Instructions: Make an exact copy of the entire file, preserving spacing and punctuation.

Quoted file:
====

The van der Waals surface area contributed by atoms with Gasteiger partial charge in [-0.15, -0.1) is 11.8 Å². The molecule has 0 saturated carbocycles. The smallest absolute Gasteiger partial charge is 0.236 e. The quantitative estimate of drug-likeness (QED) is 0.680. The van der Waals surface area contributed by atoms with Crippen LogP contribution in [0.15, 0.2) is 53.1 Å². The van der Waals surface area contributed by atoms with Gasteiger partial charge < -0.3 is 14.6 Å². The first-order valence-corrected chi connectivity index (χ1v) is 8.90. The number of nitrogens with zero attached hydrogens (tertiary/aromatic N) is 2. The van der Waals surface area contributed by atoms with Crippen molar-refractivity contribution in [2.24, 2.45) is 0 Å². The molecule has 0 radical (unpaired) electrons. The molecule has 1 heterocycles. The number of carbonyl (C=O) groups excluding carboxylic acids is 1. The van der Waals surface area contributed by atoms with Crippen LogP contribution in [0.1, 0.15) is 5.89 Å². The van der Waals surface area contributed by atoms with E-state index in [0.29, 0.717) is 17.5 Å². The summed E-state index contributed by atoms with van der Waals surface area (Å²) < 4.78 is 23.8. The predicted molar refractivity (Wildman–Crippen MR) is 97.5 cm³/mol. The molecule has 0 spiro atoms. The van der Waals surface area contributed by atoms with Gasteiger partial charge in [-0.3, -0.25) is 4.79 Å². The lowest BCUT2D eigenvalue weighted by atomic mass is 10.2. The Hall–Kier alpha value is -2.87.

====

The van der Waals surface area contributed by atoms with Gasteiger partial charge in [-0.15, -0.1) is 11.8 Å². The molecule has 0 saturated carbocycles. The smallest absolute Gasteiger partial charge is 0.236 e. The quantitative estimate of drug-likeness (QED) is 0.680. The van der Waals surface area contributed by atoms with Crippen LogP contribution in [0.15, 0.2) is 53.1 Å². The van der Waals surface area contributed by atoms with Gasteiger partial charge < -0.3 is 14.6 Å². The first-order valence-corrected chi connectivity index (χ1v) is 8.90. The number of nitrogens with zero attached hydrogens (tertiary/aromatic N) is 2. The van der Waals surface area contributed by atoms with Crippen molar-refractivity contribution in [2.24, 2.45) is 0 Å². The molecule has 0 radical (unpaired) electrons. The molecule has 1 heterocycles. The number of carbonyl (C=O) groups excluding carboxylic acids is 1. The van der Waals surface area contributed by atoms with Crippen LogP contribution in [0.1, 0.15) is 5.89 Å². The van der Waals surface area contributed by atoms with E-state index in [0.29, 0.717) is 17.5 Å². The summed E-state index contributed by atoms with van der Waals surface area (Å²) < 4.78 is 23.8. The predicted molar refractivity (Wildman–Crippen MR) is 97.5 cm³/mol. The molecule has 0 spiro atoms. The van der Waals surface area contributed by atoms with Gasteiger partial charge in [-0.3, -0.25) is 4.79 Å². The lowest BCUT2D eigenvalue weighted by atomic mass is 10.2. The Hall–Kier alpha value is -2.87.